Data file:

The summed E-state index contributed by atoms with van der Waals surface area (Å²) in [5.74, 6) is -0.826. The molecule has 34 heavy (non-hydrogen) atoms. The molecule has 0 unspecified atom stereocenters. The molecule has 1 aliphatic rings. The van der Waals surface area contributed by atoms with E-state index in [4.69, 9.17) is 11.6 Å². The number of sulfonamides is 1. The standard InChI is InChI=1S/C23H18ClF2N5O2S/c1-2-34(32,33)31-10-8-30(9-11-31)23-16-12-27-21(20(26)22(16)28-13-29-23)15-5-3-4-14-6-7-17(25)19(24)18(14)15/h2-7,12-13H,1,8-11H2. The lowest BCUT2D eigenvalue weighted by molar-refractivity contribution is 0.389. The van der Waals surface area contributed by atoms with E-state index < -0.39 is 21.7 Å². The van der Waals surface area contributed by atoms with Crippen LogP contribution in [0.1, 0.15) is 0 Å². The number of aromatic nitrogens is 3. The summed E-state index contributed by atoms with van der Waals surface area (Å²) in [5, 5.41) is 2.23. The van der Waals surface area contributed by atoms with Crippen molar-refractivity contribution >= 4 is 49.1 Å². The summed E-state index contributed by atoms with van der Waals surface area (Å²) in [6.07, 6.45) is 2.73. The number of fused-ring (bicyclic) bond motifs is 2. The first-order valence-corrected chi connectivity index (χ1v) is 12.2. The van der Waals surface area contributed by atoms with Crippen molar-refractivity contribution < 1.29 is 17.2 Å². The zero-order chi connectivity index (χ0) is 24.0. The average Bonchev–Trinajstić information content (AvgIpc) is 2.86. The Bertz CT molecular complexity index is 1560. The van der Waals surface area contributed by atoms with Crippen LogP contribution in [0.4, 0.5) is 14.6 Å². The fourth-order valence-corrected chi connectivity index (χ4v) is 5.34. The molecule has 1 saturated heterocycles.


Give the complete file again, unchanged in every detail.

The summed E-state index contributed by atoms with van der Waals surface area (Å²) in [5.74, 6) is -0.826. The molecule has 34 heavy (non-hydrogen) atoms. The molecule has 0 unspecified atom stereocenters. The molecule has 1 aliphatic rings. The van der Waals surface area contributed by atoms with E-state index in [4.69, 9.17) is 11.6 Å². The number of sulfonamides is 1. The standard InChI is InChI=1S/C23H18ClF2N5O2S/c1-2-34(32,33)31-10-8-30(9-11-31)23-16-12-27-21(20(26)22(16)28-13-29-23)15-5-3-4-14-6-7-17(25)19(24)18(14)15/h2-7,12-13H,1,8-11H2. The lowest BCUT2D eigenvalue weighted by molar-refractivity contribution is 0.389. The van der Waals surface area contributed by atoms with E-state index < -0.39 is 21.7 Å². The van der Waals surface area contributed by atoms with Crippen LogP contribution in [0.1, 0.15) is 0 Å². The number of aromatic nitrogens is 3. The summed E-state index contributed by atoms with van der Waals surface area (Å²) in [5, 5.41) is 2.23. The van der Waals surface area contributed by atoms with Crippen molar-refractivity contribution >= 4 is 49.1 Å². The summed E-state index contributed by atoms with van der Waals surface area (Å²) in [6.07, 6.45) is 2.73. The number of fused-ring (bicyclic) bond motifs is 2. The first-order valence-corrected chi connectivity index (χ1v) is 12.2. The van der Waals surface area contributed by atoms with Crippen molar-refractivity contribution < 1.29 is 17.2 Å². The zero-order chi connectivity index (χ0) is 24.0. The average Bonchev–Trinajstić information content (AvgIpc) is 2.86. The Bertz CT molecular complexity index is 1560. The van der Waals surface area contributed by atoms with Crippen LogP contribution in [0.4, 0.5) is 14.6 Å². The fourth-order valence-corrected chi connectivity index (χ4v) is 5.34. The molecule has 1 saturated heterocycles.